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Composite Fillings

A composite (tooth colored) filling is used to repair a tooth that is affected by decay, cracks, fractures, etc.  The decayed or affected portion of the tooth will be removed and then filled with a composite filling.

There are many types of filling materials available, each with their own advantages and disadvantages.  You and your dentist can discuss the best options for restoring your teeth.  Composite fillings, along with silver amalgam fillings, are the most widely used today.  Because composite fillings are tooth colored, they can be closely matched to the color of existing teeth, and are more aesthetically suited for use in front teeth or the more visible areas of the teeth.

As with most dental restorations, composite fillings are not permanent and may someday have to be replaced.  They are very durable, and will last many years, giving you a long lasting, beautiful smile.

Reasons for composite fillings:

  • Chipped teeth.
  • Closing space between two teeth.
  • Cracked or broken teeth.
  • Decayed teeth.
  • Worn teeth.
How are composite fillings placed?
 
Composite fillings are usually placed in one appointment.  While the tooth is numb, your dentist will remove decay as necessary.  The space will then be thoroughly cleaned and carefully prepared before the new filling is placed.  If the decay was near the nerve (pulp) of the tooth, a special medication will be applied to encourage the tooth's pulp to heal.  The composite filling will then be precisely placed, shaped, and polished, restoring your tooth to its original shape and function.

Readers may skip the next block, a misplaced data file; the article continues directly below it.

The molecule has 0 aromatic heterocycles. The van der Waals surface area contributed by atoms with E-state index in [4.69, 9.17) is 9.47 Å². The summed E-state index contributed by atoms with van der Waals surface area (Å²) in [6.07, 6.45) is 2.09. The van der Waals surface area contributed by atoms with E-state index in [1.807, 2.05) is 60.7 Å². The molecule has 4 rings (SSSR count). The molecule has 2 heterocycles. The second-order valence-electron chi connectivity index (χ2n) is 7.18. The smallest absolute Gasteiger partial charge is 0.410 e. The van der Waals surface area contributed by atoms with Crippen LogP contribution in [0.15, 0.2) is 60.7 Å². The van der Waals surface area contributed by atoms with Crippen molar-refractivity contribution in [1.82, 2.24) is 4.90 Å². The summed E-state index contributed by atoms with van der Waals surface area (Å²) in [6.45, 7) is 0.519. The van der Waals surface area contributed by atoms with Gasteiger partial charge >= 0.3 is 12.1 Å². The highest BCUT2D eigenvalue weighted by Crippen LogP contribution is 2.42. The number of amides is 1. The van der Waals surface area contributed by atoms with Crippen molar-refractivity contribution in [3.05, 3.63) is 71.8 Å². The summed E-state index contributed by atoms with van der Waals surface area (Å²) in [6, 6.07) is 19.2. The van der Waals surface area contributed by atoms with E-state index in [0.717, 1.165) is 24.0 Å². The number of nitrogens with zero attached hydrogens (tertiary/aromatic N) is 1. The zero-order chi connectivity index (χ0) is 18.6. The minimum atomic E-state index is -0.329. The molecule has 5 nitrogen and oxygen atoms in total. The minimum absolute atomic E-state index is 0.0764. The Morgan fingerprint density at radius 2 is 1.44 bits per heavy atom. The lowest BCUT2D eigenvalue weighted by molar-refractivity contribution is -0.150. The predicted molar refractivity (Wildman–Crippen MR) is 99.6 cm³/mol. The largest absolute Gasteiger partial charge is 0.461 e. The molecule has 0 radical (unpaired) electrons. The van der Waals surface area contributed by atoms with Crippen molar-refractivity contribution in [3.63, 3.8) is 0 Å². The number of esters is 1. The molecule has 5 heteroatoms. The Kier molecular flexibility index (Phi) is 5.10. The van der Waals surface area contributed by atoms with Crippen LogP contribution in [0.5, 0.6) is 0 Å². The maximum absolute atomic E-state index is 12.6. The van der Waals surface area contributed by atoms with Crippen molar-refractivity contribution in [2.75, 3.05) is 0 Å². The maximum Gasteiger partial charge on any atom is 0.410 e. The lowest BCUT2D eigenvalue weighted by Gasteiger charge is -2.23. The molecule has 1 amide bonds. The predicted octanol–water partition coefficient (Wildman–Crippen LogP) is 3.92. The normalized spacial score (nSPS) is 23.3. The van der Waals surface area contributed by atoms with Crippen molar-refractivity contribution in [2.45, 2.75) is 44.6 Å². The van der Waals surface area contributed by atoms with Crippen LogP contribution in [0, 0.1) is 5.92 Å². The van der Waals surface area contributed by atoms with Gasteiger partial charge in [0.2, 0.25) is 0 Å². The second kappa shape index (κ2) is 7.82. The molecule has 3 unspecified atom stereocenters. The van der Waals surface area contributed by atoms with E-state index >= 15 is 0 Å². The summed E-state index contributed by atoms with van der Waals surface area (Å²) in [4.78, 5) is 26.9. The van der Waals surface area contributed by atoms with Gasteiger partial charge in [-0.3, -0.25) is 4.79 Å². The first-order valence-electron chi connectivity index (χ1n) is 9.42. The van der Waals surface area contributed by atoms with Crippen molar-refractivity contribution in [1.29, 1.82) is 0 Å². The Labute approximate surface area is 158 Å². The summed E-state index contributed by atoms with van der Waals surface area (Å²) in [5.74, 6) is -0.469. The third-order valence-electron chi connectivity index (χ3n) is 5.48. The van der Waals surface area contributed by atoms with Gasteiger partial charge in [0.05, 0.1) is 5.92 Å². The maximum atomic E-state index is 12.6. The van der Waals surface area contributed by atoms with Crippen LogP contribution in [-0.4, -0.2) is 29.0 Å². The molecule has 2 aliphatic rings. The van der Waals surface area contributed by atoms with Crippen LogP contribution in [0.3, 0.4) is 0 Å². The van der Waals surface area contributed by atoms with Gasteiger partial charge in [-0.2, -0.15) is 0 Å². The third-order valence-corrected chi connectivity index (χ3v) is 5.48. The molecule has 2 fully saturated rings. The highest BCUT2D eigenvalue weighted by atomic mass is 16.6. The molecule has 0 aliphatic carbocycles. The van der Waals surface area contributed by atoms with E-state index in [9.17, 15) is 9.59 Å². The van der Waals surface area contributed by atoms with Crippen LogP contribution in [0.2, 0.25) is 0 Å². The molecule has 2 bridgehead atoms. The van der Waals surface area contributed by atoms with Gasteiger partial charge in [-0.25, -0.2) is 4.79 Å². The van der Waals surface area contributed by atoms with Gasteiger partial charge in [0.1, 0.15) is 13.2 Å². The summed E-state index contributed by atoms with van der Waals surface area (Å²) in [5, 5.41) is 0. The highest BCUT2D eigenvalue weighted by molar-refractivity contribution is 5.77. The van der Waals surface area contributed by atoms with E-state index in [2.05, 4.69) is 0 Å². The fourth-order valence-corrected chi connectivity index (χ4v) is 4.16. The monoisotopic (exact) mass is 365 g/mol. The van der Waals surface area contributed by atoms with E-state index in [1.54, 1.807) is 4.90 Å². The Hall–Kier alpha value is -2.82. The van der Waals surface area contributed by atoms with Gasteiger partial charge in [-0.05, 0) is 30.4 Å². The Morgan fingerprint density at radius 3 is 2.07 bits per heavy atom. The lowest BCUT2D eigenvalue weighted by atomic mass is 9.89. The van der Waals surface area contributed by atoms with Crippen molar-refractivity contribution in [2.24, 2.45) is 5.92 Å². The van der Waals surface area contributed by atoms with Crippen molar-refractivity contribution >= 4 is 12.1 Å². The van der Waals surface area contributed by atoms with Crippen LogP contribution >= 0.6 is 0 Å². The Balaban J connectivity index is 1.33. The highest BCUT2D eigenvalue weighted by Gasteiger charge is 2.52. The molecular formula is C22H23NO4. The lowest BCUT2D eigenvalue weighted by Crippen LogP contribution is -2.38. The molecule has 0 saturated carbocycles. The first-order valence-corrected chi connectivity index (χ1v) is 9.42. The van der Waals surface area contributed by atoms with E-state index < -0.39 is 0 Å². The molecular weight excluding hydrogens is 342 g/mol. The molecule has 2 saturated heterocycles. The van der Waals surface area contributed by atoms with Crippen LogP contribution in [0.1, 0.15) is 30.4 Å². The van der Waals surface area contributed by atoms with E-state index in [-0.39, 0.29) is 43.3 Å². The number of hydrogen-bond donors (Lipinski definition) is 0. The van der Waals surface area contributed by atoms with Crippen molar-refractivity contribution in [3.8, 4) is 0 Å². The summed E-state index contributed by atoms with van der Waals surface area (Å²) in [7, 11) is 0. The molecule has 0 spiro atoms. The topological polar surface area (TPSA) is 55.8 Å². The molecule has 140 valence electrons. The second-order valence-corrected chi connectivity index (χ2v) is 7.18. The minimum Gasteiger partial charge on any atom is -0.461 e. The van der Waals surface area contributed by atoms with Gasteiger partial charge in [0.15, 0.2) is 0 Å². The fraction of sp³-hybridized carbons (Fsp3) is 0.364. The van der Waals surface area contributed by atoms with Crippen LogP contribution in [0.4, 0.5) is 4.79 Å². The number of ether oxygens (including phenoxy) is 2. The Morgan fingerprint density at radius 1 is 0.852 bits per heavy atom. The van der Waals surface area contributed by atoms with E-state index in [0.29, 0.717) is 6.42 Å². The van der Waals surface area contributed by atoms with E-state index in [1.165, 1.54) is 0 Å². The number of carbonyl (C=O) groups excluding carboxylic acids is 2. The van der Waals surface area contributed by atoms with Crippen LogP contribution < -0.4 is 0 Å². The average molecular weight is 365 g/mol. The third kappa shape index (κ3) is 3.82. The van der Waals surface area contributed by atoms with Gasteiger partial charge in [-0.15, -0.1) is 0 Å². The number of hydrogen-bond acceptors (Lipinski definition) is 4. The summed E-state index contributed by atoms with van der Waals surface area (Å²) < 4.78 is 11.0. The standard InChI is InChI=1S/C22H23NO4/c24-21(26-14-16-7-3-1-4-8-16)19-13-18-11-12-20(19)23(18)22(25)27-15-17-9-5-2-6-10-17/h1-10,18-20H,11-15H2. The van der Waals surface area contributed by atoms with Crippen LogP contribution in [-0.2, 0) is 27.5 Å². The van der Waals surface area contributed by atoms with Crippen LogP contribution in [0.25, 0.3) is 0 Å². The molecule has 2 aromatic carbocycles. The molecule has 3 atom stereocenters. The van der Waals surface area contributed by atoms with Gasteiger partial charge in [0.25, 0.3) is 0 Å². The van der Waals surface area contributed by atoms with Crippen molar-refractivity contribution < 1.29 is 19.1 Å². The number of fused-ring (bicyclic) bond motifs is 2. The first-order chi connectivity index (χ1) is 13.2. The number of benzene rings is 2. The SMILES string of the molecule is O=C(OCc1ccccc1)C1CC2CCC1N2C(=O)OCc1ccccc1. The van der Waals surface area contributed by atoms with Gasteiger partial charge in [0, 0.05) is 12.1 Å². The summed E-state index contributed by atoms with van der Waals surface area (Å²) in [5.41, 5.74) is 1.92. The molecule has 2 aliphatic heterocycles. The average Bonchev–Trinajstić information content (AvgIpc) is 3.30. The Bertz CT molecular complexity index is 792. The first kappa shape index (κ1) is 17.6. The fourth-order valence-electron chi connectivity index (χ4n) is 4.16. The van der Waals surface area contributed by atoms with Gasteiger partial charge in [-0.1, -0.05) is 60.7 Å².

Any filling, silver or composite may result in some sensitivity to hot and cold. Most often this will subside shortly after your tooth acclimates to the new filling. If it does not it may indicate a degenerating pulp that may require root canal therapy. The risk of this is increased as decay deepens into a tooth. 

You will be given care instructions at the conclusion of your treatment.  Good oral hygiene practices, eating habits, and regular dental visits will help prevent future decay or allow early detection, should decay occur. This allows earlier intervention and the reduced risk of pulpal involvement of the affected tooth.